RealTime IT News

Mobile Video on Tryout at MySpace

The top U.S. social networking site is extending its online video viewing capabilities to mobile users via a free beta service launched today.

If you've got a smartphone -- at least, the right kind of smartphone -- you can soon start streaming videos from MySpace.com to your device if you're inclined to join the beta test.

MySpace users must first access the videos that MySpace offers up, such as music videos and tv snippets, using a PC, then save them to their Mobile MySpace page. They can then access those videos on supporting handsets.

The service will be initially be available to users of the BlackBerry Bold, Palm Centro, Motorola Q9, LG Voyager, Nokia N95 and Samsung Instinct. All these handsets currently support mobile video streaming.

"It's an interesting move as it reflects an intersection of two hot trends -- mobile and social networking -- and the biggest U.S. social network player," David Card, a principal analyst with Forrester, told InternetNews.com. "MySpace is dipping a toe in the mobile video waters at this point," Card said.

A recent IDC survey said that 98 percent of social network site users own a mobile phone and 62 percent use their device to access the Internet.

"We see the mobile platform as the next frontier for the consumption of online media and entertainment," said Caroline Dangson, an IDC analyst.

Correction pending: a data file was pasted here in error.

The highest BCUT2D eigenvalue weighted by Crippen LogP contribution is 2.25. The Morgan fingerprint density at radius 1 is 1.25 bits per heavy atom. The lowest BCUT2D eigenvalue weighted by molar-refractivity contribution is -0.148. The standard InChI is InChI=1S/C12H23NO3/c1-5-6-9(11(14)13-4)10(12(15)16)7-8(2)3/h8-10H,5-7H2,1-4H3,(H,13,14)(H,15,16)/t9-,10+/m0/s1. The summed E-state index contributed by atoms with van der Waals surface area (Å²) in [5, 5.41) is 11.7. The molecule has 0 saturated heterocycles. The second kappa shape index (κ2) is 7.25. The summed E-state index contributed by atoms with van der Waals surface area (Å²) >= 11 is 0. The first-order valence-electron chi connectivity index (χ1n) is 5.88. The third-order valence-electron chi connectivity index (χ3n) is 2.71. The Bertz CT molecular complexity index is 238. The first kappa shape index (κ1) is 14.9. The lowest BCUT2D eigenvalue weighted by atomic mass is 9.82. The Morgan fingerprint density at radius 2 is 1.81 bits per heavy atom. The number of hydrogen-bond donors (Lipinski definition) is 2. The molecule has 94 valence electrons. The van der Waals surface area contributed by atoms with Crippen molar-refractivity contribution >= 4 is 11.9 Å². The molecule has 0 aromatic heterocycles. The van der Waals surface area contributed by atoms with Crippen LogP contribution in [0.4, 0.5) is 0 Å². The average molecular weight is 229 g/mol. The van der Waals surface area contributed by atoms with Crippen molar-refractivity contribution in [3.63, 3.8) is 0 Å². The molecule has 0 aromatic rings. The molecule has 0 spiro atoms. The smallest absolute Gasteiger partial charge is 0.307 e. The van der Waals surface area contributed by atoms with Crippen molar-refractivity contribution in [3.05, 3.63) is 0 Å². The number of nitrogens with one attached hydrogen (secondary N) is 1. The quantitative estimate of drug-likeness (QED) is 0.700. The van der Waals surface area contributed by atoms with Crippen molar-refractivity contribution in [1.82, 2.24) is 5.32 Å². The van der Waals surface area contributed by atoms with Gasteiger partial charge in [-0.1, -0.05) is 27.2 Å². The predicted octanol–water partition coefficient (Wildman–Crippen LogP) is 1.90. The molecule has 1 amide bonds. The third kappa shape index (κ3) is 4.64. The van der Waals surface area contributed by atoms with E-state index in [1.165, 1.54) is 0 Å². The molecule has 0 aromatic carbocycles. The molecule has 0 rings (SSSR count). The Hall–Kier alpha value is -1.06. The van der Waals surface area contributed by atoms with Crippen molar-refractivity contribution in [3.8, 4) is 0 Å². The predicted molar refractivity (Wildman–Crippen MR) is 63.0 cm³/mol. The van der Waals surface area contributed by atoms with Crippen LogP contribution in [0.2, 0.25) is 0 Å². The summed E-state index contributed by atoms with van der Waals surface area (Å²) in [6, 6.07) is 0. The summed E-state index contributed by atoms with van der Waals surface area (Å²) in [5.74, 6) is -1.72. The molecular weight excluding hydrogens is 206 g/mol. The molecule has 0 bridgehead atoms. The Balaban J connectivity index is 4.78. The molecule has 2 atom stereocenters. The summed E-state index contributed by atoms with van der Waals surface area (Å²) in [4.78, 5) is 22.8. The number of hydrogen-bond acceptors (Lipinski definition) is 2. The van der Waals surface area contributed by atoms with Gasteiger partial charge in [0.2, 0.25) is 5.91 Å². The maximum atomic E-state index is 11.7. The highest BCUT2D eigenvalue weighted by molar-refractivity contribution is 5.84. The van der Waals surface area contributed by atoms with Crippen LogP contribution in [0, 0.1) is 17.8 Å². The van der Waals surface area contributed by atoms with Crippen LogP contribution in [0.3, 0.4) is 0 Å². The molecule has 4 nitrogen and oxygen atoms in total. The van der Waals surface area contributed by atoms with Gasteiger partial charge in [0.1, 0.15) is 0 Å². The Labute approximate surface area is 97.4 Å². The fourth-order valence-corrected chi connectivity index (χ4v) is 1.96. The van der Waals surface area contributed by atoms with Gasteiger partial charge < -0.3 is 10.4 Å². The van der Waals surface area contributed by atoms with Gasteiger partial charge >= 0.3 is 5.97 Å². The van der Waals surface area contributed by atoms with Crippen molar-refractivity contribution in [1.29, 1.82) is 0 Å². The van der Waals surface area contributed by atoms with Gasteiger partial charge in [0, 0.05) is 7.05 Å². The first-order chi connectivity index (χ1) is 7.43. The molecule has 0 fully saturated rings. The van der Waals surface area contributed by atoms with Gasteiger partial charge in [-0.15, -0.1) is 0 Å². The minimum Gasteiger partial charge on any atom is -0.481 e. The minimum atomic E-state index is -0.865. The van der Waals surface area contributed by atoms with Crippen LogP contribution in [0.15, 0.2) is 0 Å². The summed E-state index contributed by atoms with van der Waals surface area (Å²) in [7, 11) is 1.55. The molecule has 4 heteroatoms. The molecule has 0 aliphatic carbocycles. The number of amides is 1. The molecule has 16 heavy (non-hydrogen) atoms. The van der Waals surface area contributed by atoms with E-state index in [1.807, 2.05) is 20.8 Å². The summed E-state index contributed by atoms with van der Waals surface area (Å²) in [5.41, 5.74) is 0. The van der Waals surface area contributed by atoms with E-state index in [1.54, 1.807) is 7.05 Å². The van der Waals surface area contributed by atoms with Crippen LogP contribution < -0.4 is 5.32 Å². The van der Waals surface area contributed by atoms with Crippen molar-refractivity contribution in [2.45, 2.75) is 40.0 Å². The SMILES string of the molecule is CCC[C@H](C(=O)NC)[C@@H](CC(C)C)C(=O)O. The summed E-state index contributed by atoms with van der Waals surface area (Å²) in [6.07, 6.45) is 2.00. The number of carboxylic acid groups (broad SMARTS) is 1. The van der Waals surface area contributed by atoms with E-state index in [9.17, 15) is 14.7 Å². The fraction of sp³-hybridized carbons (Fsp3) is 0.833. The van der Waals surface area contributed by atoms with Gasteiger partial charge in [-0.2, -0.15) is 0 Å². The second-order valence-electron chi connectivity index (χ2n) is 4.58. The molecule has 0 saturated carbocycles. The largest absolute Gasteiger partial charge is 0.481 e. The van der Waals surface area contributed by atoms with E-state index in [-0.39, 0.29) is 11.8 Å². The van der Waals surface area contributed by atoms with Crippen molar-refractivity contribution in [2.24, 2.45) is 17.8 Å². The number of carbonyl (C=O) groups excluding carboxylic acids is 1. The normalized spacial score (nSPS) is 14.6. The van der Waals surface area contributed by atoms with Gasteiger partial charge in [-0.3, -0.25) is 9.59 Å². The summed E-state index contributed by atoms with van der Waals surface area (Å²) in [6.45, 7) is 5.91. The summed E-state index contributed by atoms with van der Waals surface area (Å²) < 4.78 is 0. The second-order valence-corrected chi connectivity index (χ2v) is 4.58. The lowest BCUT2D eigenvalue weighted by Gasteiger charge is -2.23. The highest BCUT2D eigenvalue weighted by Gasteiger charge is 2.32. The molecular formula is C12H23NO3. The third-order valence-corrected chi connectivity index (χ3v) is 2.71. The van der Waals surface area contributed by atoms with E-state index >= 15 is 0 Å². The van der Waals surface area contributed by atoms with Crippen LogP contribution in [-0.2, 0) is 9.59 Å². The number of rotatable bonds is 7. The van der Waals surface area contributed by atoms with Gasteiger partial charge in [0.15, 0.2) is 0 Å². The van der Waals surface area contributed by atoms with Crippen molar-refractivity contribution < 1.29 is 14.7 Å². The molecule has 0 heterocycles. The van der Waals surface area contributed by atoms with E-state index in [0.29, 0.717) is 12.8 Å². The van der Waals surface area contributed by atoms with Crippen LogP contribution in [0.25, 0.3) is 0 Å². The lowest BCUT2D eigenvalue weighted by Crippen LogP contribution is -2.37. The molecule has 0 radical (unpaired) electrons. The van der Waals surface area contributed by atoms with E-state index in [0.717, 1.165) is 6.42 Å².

"Today's youth are growing up owning mobile devices and communicating with pictures and videos. Video plays a large role on MySpace and now mobile Internet users will get a more complete experience," Dangson added.

Juniper Research claims that the number of active mobile social network subscribers will grow from 14 million in 2007 to 600 million by 2012.

MySpace, which was not immediately available for comment, is using on-demand video transcoding technology from RipCode, a two-year-old video infrastructure provider.

The Apple iPhone does not support such capability, but MySpace will provide mobile access for iPhone users in the near future, according to RipCode.

"The goal is to provide it on every single handset," Brendon Mills, CEO of RipCode, told InternetNews.com.

MySpace's decision to go the streaming route was tied to handset trends and use, according to RipCode. Forrester's Card said the streaming option helps MySpace avoid digital rights issues that would pop up if the videos had to be downloaded before they played; plus, streaming doesn't require hefty storage on mobile devices.

While RipCode envisions tremendous growth with mobile video, Forrester's Card isn't convinced it's a big technology play just yet.

"MySpace is feeling its way into this and it's very early in the game. It's just an interesting experience from a big guy in the industry," he said.

And, of course, there's the fine print, which RipCode helpfully pointed out in its release about the beta:

"Accessing and viewing video from mobile devices is a data intensive service. MySpace mobile users are advised to consult their mobile data plan to avoid excessive fees. MySpace mobile video quality, as with all mobile services, is dependent on individual device capabilities as well as network speed and connection."